About the District
Minnesota watershed districts are local units of government established to address an area's water related problems. The Okabena-Ocheda Watershed District was formed in 1960 to work on flood control, drainage, pollution and groundwater supply issues. The District's 76 square miles includes agricultural land, urban land, rural residences, wildlife areas, lakes, streams, wetlands and drainage ditches.
During the district's first twenty-five years, activities focused on flood control, establishing public drainage projects, regulating private drainage, diverting water to maintain lake levels and protecting and enhancing Worthington's water supply. Constructing the Stateline Dam was the district's most ambitious project during this period. The project was multi-purpose, creating the Lake Bella reservoir to recharge the Ocheyedan aquifer, protecting downstream farmland from flooding and creating the Lake Bella Park recreation area.
Recent projects have focused on protecting surface and groundwater quality by reducing and treating runoff, establishing grassed buffers along streams and around lakes, protecting and restoring wetlands and retiring marginal agricultural land in high priority areas.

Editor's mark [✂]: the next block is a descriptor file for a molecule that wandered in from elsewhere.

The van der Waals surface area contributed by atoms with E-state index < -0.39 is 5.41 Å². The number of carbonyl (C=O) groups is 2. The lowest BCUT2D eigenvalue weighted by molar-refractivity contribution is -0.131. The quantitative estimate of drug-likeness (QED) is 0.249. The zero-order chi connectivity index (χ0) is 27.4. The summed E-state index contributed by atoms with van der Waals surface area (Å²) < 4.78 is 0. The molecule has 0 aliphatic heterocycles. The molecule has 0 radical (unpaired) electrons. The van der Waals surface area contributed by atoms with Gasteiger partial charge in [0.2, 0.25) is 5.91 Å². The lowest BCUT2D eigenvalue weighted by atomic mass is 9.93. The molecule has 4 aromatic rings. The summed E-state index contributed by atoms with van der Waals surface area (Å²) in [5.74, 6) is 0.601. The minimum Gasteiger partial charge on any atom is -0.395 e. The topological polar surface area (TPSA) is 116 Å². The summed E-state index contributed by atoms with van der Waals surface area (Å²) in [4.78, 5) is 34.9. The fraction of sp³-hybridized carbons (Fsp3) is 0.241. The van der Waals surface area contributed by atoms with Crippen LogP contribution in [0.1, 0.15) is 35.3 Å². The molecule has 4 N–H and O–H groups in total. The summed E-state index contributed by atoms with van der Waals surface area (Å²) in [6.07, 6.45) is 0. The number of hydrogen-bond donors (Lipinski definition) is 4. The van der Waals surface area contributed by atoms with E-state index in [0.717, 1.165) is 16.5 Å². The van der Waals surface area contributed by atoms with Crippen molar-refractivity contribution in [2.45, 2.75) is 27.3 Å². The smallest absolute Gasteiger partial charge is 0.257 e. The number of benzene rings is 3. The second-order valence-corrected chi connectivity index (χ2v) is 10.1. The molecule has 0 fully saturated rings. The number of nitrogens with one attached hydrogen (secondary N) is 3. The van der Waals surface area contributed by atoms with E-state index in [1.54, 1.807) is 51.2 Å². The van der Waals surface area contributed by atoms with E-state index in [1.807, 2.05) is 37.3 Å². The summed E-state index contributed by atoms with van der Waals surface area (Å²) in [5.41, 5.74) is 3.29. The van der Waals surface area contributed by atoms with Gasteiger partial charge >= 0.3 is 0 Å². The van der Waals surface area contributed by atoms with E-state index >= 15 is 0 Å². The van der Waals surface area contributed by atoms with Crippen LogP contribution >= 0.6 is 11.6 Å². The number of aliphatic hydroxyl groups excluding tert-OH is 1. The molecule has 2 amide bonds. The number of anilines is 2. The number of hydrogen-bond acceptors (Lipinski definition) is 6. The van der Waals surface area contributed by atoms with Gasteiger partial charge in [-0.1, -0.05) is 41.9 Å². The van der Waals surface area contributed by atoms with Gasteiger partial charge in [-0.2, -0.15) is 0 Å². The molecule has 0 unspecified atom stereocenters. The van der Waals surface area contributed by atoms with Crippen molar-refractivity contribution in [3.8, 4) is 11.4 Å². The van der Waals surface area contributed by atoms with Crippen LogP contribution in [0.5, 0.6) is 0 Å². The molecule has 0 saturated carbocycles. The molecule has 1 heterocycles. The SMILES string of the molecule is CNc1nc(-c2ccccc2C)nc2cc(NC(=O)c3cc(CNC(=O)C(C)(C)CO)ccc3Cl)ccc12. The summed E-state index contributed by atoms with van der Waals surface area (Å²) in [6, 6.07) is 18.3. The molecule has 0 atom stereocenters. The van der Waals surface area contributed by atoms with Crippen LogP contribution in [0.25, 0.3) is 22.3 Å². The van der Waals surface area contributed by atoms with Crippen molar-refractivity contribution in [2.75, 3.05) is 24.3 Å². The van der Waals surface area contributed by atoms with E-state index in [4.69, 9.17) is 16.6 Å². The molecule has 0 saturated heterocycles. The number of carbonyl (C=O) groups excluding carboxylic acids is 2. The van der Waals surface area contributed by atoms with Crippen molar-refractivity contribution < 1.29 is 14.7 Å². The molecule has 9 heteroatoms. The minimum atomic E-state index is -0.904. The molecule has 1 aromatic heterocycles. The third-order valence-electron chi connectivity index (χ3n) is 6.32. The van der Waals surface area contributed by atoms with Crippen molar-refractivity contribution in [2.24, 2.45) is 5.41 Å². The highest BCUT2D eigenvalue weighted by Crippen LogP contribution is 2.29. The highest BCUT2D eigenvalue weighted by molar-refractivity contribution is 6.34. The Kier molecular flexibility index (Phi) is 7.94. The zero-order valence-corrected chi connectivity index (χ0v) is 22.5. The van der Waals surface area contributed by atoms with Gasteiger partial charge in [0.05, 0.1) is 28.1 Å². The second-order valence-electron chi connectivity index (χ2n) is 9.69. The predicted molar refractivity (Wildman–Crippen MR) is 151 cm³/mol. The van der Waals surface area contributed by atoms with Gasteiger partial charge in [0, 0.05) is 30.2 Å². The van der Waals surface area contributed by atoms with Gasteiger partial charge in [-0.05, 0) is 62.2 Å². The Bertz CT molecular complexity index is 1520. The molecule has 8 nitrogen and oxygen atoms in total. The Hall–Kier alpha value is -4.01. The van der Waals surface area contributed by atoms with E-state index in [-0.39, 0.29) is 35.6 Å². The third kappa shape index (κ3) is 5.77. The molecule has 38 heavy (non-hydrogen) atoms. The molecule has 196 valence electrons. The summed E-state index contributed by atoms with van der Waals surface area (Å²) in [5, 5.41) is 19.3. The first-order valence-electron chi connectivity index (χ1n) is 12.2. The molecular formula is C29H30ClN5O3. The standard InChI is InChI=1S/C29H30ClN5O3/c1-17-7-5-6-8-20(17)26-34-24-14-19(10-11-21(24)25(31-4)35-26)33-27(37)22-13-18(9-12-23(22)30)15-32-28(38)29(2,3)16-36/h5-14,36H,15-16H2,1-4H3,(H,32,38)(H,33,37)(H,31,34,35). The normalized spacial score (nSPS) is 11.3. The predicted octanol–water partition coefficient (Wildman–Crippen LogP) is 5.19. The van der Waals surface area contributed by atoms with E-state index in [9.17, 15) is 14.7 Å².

The district's long range goals are stated in the Nobles County Local Water Management Plan, which serves as its overall management plan. Day-to-day operations are guided by the district's annual plan.
The district is governed by a five member Board of Mangers. The board's regular meetings are on the first Tuesday of each month at 4:00 p.m. in the Nobles County Public Works Facility, 960 Diagonal Road, Worthington, Minnesota. Meetings are open to the public.
Board Meeting Agendas are mailed and posted here about one week before the meeting.